I worked on the Ball Guide for the Trinity Ball this year. I did see Jape in the end as well, and it was probably good. Here’s an interview I did anyway, seeing as Jape has never graced the pixels of this blog before, for a publication that’s supposed to be pretty accessible. Judge for yourself.
International superstars are all well and good, but there is nothing quite like a hometown hero. Richie Egan, aka Jape, is as close as Dublin may ever come to a living totem and, having been around here for the past few years rather than swanning around Brooklyn or Dalston, he knows exactly what to expect from this year’s Ball.
“A few years ago I actually played three gigs at the Trinity Ball, with Jape and the Redneck Manifesto, and with David Kitt as well. It was a bit mad and we ended up staying up all night drinking, as you do. One thing led to another and we ended up in Slattery’s the next afternoon.” A familiar story.
“So the guy from Humanzi is there, he comes over and introduces himself to me, and says he’s a big fan. He thought I was Damien Rice.” Egan is decidedly not Damien Rice. With the energy and meticulousness of dance music, but the good old singalong choruses of the rock tradition, Jape’s music touches on nostalgia, young love and drug use, channelling all those hazy emotions without a weepily strummed chord in sight.
His most recent album, 2008’s Ritual, earned the Irish equivalent of universal critical acclaim, winning both the Choice Music Prize and the Nialler9 Readers’ Poll. “It’s always great to release an album and have it be received like that, but it’s weird. By the time you release an album, you feel like you’ve already let go of the songs. So by the time all that was happening, a while after Ritual came out, I was already thinking about the next thing.”
Still though, being the critics’ darling well-nigh guarantees an audience for whatever comes next, and the next Jape album is already highly anticipated. “To be honest, I prefer not to have that. Don’t get me wrong or anything, I’m glad that people like the album and want to hear what I’m going to do next. But I’d prefer just working for myself. Because that’s who you write music for at the end of the day.”
“I’m a nerd when it comes to equipment and experimenting with different sounds. That’s my passion in life really, just plugging one thing into another thing and seeing what happens.”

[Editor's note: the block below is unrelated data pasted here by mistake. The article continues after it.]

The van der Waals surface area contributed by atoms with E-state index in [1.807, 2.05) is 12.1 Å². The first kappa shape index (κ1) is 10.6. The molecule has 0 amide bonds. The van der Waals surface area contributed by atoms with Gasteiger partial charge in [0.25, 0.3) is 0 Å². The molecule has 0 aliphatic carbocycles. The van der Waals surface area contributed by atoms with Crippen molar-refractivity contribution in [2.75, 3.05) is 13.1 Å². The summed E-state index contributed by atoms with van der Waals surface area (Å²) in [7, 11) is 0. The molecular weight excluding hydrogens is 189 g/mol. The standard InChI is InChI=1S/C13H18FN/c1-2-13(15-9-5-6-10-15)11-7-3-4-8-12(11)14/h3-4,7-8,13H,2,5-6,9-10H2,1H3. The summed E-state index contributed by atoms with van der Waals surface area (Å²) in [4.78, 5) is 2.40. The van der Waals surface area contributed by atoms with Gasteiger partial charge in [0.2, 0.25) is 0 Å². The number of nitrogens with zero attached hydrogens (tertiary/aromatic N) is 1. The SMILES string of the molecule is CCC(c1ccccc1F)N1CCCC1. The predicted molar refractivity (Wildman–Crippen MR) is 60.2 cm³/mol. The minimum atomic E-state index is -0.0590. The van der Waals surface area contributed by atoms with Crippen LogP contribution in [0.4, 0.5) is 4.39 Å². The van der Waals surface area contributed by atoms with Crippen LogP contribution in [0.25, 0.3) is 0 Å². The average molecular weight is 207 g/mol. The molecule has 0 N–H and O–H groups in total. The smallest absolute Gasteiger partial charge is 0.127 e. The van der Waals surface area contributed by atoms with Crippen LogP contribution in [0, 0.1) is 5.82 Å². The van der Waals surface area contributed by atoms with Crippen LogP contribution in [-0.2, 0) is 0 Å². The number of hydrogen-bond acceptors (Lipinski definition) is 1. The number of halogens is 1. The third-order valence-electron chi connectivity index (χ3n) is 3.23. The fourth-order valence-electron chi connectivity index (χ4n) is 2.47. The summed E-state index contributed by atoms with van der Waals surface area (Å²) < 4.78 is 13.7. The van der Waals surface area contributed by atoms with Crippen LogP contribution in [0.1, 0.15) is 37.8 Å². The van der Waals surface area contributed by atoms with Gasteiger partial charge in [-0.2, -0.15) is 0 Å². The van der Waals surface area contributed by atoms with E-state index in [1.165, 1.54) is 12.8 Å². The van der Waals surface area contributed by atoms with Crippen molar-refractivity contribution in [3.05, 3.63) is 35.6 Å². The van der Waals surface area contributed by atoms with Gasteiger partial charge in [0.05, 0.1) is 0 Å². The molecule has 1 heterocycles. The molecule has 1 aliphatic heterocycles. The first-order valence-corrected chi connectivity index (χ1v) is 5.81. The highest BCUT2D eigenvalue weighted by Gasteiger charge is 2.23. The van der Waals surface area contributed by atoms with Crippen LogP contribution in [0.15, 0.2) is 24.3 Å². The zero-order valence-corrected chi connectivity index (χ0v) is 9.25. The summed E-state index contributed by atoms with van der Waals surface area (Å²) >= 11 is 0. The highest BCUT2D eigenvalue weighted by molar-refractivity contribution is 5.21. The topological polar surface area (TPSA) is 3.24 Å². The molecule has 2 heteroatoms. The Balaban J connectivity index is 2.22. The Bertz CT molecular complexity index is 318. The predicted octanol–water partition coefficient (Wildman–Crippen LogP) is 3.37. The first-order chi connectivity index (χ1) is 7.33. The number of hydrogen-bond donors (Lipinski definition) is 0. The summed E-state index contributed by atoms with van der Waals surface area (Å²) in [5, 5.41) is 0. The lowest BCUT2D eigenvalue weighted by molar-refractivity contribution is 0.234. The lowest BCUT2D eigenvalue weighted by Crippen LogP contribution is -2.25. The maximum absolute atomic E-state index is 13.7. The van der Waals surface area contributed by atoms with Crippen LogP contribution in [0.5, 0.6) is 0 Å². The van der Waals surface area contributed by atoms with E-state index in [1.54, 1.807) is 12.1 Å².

Studio precision, and even experimentation with gaudy tropes of modern music such as chipmunk vocoder, is a big part of what makes up Jape’s sound, but his live presence is undeniable and almost legendary. Trinity News has seen him perform with equal levels of energy and aplomb in front of one hundred people at a venue with a ten o’clock curfew, and in front of 1,500 headlining the Foggy Notions festival at Vicar Street, but the definitive Jape performance came at Electric Picnic.
“Electric Picnic was the last live show for Ritual really, and we had it nailed. It was actually one more show than I wanted to do really, but I said I’d do it because it was Electric Picnic, you know.” The Ritual anthems – “I Was A Man”, “Christopher and Anthony” and “Strike Me Down” among them – received their Viking funeral in that tent in Stradbally. Not that they’re not still in the set, but Egan is excited about moving forward. “We’ll have some new songs ready. I think you have to change or it becomes a nostalgic thing. We’ll definitely be ready for the Ball.”
“The Trinity Ball is always mad. My wife actually graduated from there a few years ago, so I’ve been a few times. I’ve played a couple of times as well, and it’s good when you’re taking it easy on yourself, just watching the carnage unfold around you. One time I played, there were people in tuxedos stage-diving, which was pretty deadly.”
If the carnage takes a turn for the worse, Richie Egan is no stranger to being pelted with rotten fruit. The video to “Floating”, directed by design duo M&E and DADDY, largely consisted of Egan being pelted with technicolour fruit for the duration of the song. Painful, surely? “Actually, Superquinn gave us like a van-load of rotten fruit, which was good for two reasons. Firstly, it was already rotten, so we weren’t using anything someone could have eaten. Secondly it was quite soft. The only thing that hurt was the director throwing an apple full-force at my Adam’s apple. That winded me a bit, but I’m tough.”
Rotten apples won’t be necessary if Jape is anywhere near as good as usual. Tuxedoed-stage-divers, on the other hand, could make for a memorable night.